Have you heard of Aerotoxic Syndrome? If you have read about the increasing number of flights making emergency landings due to overwhelming cabin odors, you’re somewhat familiar with it.
Cabin air is ‘bled’ in from the engines to pressurize it, as well as for air conditioning and other systems. If the seal on the engine lubricant fails, it can drip oil into the hot engine air. The warmed oil then can be taken into the cabin, and cause “dirty sock”-like fumes. The oil contains an additive called TCP, or tricresyl phosphate, which can cause symptoms such as fatigue, tremors, confusion and irritation to eyes and respiratory system. Thousands of pilots, flight attendants and passengers have been hospitalized for experiencing either one time or ongoing symptoms related to these events.
So what is the industry doing about this issue? Mostly denying it.
The numerous fume events that have been taking place in recent months and years continue to be treated by the airlines as the bogeyman, and affected crews like children who are sent back to bed, told not to worry and it’ll all go away. But how can so many people end up with imaginary ailments that result in hospitalizations and ended careers? The most grave instance of alleged Aerotoxic Syndrome is the death of Richard Westgate, a British Airways pilot, who battled chronic symptoms so intense that he moved to the Netherlands from England to seek treatment for his worsening condition. An inquest this year ruled his cause of death to be an overdose of the sedative pentobarbital, but his family insisted that throughout his life and after his death, his symptoms were not taken seriously and that the issue was all too easily swept under the rug.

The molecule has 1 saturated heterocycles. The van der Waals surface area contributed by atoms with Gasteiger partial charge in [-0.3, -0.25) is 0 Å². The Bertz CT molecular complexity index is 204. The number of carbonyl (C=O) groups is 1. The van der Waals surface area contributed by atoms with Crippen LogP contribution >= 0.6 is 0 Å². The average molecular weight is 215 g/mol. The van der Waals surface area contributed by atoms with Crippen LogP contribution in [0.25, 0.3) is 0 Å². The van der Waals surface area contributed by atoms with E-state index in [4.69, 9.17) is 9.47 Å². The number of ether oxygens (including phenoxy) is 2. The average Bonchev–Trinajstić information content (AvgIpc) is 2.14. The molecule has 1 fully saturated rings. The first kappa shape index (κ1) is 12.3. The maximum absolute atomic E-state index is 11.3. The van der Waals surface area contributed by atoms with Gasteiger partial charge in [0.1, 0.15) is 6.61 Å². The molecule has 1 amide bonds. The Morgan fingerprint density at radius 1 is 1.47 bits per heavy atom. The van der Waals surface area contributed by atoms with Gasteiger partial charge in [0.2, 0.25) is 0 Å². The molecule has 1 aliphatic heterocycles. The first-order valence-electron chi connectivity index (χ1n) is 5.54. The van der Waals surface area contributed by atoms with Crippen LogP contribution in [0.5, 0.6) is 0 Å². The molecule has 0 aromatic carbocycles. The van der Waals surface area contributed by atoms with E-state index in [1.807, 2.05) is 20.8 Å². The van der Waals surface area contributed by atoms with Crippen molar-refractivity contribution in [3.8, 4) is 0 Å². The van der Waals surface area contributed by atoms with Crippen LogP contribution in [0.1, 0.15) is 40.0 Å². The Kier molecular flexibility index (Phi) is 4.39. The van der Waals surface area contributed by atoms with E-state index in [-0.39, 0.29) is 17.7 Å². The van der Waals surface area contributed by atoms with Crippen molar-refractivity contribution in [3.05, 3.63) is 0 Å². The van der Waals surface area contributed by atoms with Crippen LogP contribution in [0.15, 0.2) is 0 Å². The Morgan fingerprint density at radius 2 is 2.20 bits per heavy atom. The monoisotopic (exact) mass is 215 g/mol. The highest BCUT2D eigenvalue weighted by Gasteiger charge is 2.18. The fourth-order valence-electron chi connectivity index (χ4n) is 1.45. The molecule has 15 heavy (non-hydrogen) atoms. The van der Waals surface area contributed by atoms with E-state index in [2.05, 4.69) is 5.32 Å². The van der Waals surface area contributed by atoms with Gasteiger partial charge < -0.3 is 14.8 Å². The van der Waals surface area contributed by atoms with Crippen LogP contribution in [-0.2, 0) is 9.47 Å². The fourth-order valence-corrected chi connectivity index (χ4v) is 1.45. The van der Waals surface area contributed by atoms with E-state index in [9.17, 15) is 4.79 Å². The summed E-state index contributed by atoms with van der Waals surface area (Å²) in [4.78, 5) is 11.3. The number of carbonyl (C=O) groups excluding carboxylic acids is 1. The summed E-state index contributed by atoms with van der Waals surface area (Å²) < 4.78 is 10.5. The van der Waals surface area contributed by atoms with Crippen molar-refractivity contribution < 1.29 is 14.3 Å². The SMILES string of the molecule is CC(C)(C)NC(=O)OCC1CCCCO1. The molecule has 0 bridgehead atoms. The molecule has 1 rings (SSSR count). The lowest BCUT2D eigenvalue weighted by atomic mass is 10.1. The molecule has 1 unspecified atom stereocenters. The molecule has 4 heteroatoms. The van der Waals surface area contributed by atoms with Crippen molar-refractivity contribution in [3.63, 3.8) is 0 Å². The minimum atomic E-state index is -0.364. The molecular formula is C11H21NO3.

Fume events resulting in diversions and hospitalizations happen on nearly a daily basis, and make the news less and less often as the airline industry and local governments are all too quick to downplay them, which doesn’t provide crews with a lot of comfort. Even looking at the Wikipedia entry for “bleed air,” I found this:
“Certain neurological and respiratory ill health effects have been linked anecdotally to exposure to bleed air that has been alleged to have been contaminated with toxic levels on commercial and military aircraft. This alleged long-term illness is referred to as Aerotoxic Syndrome by agenda groups, but it is not a medically recognized syndrome.”
While this is essentially correct – Aerotoxic Syndrome is indeed not officially medically recognized by the medical community – it is as dismissive as the airline industry as a whole is to the phenomenon plaguing pilots and flight attendants worldwide. Complaints from passengers and crew are routinely dismissed and explained away, yet the commonality of the issues exist.
While I’ve never been involved in a fume event myself (although I’ve boarded empty aircraft where I’ve smelled remnants of the odor, and it indeed has taken my breath away), I know of many people who have. None of these people went to work wanting to cause a diversion or end up with hospital bills. They continue to be ignored. Despite the increasing publicity the issue receives, there are still many who consider it merely a conspiracy theory, especially those for whom fixing the problem would be especially costly. Boeing, after settling a lawsuit with a former flight attendant suffering from symptoms of aerotoxic syndrome for an unspecified sum, designed its 787 Dreamliner aircraft with cabin air intake away from the engines – the only commercial aircraft to have this feature.
These events will continue to occur and we are all at risk until the airlines admit that there is a problem and begin tirelessly searching for solutions. Just like with addiction, the first step is admitting there is a problem. The more vigorously it’s denied, the more people will be affected. The problem is simply not going away.